Market-View 1st Quarter 2014

Portfolio Recap As the 1st quarter of 2014 came to a close and the 2nd quarter began, the US stock market remained near record highs.  Talk by the Federal Reserve of ending (tapering) their quantitative easing program sooner, questions around whether corporate earnings can support valuations and recent geopolitical events in the Ukraine, all contributed to increased volatility and concerns over how much longer the current 6 year bull market will continue.  Through all of this, your portfolios showed resiliency and experienced steady, positive performance. Our diversified approach to managing investments continued to focus on limiting downside equity risk through a bias for value-oriented, dividend paying domestic and international equities.  In the short term, volatility and potential for loss has been further mitigated by allocating fewer investment dollars to small cap and emerging international, both of which carry more risk than other areas in the equity markets.  Small cap has also experienced significant gains over the past several years further motivating a reduction because we believe the prospect for significant future appreciation has diminished.  Hybrid investments, led by preferred stock, Read on! →

Speed Bumps Ahead?

The first six weeks of 2014 have been nothing to cheer about in terms of market performance, with the major indices down anywhere from 5-7% (although they have bounced back with S&P500 Index down only 0.75% YTD) and questions popping up about economic growth. Of course, the question investors are likely asking is whether we are at the start of a longer-term downtrend or merely a speed bump in the road. The best way to approach this question is to think about what areas of the economy are unlikely to be very affected by an economic slowdown. Traditionally, when it appears the market is in for a sustainable downtrend and economic growth is slowing or reversing, areas of the market known as the defensive sectors have held up better than those known as cyclicals. Sectors such as utilities (people always need power), health care (people get sick in any economic environment), and consumer staples (the need for toilet paper stays relatively constant), have been considered defensive. Interestingly, thus far in this pullback, only the utilities and health care sectors have Read on! →

MARKET-VIEW 4TH QUARTER 2013 – January 2014 Newsletter

After a great year for the equity market in 2013, investors are looking to 2014 and wondering what to expect in the year ahead.  The economy appears to be gaining momentum as we head into 2014 and may soon enter “escape velocity” – meaning our recovery moves into expansion and does not require excess monetary stimulus (no quantitative easing) which could bring the expectations of tighter monetary policy into investors’ minds.  A secular bull market is likely intact but the risk of a 5-10% correction this year is elevated. These gains came in the face of ongoing macro challenges, illustrating again that stocks often like to climb a “wall of worry”.  The past year started with a government crisis and an agreement regarding the fiscal cliff.  Throughout the following months we saw political problems in Europe, an international crisis in Syria, another US government shutdown, a botched rollout of the Affordable Care Act and the word “taper” entering our investment lexicon.  Stocks kept powering higher however, with only brief pauses along the way. This bull market is now the 6th Read on! →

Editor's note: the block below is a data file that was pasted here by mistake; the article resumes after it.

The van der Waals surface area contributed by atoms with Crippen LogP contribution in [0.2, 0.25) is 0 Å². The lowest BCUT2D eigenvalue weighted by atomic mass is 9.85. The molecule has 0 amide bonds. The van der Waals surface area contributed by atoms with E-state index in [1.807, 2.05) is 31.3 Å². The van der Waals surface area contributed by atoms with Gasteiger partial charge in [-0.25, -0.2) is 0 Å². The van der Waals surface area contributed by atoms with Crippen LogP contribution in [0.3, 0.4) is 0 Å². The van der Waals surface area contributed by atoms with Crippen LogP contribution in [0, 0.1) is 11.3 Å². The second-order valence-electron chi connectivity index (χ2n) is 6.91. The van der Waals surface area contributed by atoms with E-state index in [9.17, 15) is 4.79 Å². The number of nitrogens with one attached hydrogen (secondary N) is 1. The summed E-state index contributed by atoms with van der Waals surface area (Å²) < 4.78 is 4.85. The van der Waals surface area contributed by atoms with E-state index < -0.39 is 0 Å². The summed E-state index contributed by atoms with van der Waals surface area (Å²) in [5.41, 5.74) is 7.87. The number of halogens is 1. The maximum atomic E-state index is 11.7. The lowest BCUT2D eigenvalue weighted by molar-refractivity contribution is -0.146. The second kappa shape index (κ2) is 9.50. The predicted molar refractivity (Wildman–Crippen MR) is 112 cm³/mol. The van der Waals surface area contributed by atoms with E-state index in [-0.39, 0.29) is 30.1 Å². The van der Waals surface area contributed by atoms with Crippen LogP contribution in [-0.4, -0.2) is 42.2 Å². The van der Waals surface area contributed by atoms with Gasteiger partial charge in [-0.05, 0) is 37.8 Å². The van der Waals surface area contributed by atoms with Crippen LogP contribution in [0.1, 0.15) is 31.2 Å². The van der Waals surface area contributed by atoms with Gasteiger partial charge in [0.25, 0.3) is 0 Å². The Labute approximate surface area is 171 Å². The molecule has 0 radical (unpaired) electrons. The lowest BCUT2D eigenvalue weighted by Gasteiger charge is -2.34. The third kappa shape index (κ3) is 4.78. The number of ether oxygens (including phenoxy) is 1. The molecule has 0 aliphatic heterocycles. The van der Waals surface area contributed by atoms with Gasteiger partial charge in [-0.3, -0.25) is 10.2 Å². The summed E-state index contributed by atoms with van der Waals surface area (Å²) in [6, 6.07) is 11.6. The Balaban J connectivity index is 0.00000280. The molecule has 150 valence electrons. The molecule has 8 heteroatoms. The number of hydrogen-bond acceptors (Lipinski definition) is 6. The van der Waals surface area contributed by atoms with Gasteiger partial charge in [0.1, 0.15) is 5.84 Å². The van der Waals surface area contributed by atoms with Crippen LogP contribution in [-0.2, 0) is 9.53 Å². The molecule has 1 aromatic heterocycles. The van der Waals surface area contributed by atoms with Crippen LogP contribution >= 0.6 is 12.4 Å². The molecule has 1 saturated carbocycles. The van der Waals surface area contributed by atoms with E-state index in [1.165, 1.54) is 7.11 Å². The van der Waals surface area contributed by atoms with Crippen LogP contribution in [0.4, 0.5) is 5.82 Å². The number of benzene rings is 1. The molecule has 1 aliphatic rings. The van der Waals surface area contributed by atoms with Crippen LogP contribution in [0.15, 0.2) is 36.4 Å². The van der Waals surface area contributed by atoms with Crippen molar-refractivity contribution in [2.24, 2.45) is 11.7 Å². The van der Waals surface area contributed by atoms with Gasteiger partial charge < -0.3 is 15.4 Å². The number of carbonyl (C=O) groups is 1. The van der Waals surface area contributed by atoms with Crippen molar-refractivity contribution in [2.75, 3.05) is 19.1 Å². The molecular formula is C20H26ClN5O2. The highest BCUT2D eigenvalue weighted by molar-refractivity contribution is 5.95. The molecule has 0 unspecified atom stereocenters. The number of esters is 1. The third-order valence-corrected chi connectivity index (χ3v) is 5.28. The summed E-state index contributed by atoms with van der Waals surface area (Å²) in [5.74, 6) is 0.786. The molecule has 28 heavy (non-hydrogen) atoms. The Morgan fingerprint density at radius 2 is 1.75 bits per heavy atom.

December Market Perspective

As the U.S. stock market moves towards its 5th anniversary off the March 2009 bottom and we break all-time highs seemingly every week, I wanted to share some of my thoughts.  Using S&P500 Index historical total return data1 there have been 12 bull markets since the 1930’s.  The industry standard definition of a bull market is a gain of 20% off its low over a period of at least 6 months. Today’s bull market is in its 57th month which puts it close to average from a historical perspective.  Its total return from the 2009 low to today is 167%.  This is close to the average bull market gain of 185% since the 1930’s. However, the rate of gain per month is 2.9% which ranks it 3rd best since the 1950’s.  The only faster pace has been the bull market leading up to the ’87 Crash and the tech driven bull market of the late 90’s which ended with the dot.com crash in 2000. With low-moderate U.S. growth, low inflation, low (but rising) relative interest rates, improving housing market, lower Read on! →

MARKET-VIEW 3RD QUARTER 2013 – October 2013 Newsletter

While fears over Federal Reserve (the Fed) tapering and some uneven economic data hurt stocks earlier in the quarter, September was a surprisingly strong month for equities. The Fed’s decision to keep its quantitative easing program going, combined with moderating tensions in Syria, helped stocks to easily outperform bonds for the third quarter.  Three other market themes emerged during 3rd Quarter 2013:  cyclical stocks outperformed defensive stocks, the equity market rally widened its focus to include international stocks and emerging markets, and corporate and municipal bonds outperformed Treasuries.  Despite a mediocre jobs market, retailers and other consumer discretionary stocks continued to outperform. US Economic Outlook As we enter the fourth quarter, the debate over funding for the federal government and the need to increase the debt ceiling are leading to risks in US credibility on the fiscal front.  Just two years after Congress led America to a fiscal cliff that prompted Standard & Poor to downgrade the United States’ long-term credit rating; we now appear poised to repeat the same fiasco. Despite the political dysfunction in Washington, the private sector Read on! →